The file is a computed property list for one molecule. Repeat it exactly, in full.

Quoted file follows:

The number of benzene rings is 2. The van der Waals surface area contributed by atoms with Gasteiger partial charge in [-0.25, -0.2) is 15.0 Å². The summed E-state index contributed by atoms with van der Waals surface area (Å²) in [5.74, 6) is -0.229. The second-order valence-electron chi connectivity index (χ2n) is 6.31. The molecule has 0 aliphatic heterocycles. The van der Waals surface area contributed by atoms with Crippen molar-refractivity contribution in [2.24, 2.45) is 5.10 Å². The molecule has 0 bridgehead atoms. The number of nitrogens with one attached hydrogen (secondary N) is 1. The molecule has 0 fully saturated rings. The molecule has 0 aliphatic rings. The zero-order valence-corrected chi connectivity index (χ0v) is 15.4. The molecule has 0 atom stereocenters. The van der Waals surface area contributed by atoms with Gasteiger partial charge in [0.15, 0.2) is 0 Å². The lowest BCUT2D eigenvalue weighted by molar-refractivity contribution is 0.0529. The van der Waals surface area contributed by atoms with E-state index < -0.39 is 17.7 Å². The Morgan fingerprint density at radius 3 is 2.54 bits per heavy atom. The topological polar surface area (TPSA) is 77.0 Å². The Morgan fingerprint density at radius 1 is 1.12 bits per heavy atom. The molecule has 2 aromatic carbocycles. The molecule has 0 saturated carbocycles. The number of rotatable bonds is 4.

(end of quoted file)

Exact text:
The number of benzene rings is 2. The van der Waals surface area contributed by atoms with Gasteiger partial charge in [-0.25, -0.2) is 15.0 Å². The summed E-state index contributed by atoms with van der Waals surface area (Å²) in [5.74, 6) is -0.229. The second-order valence-electron chi connectivity index (χ2n) is 6.31. The molecule has 0 aliphatic heterocycles. The van der Waals surface area contributed by atoms with Crippen molar-refractivity contribution in [2.24, 2.45) is 5.10 Å². The molecule has 0 bridgehead atoms. The number of nitrogens with one attached hydrogen (secondary N) is 1. The molecule has 0 fully saturated rings. The molecule has 0 aliphatic rings. The zero-order valence-corrected chi connectivity index (χ0v) is 15.4. The molecule has 0 atom stereocenters. The van der Waals surface area contributed by atoms with Gasteiger partial charge in [0.15, 0.2) is 0 Å². The lowest BCUT2D eigenvalue weighted by molar-refractivity contribution is 0.0529. The van der Waals surface area contributed by atoms with E-state index < -0.39 is 17.7 Å². The Morgan fingerprint density at radius 3 is 2.54 bits per heavy atom. The topological polar surface area (TPSA) is 77.0 Å². The Morgan fingerprint density at radius 1 is 1.12 bits per heavy atom. The molecule has 2 aromatic carbocycles. The molecule has 0 saturated carbocycles. The number of rotatable bonds is 4.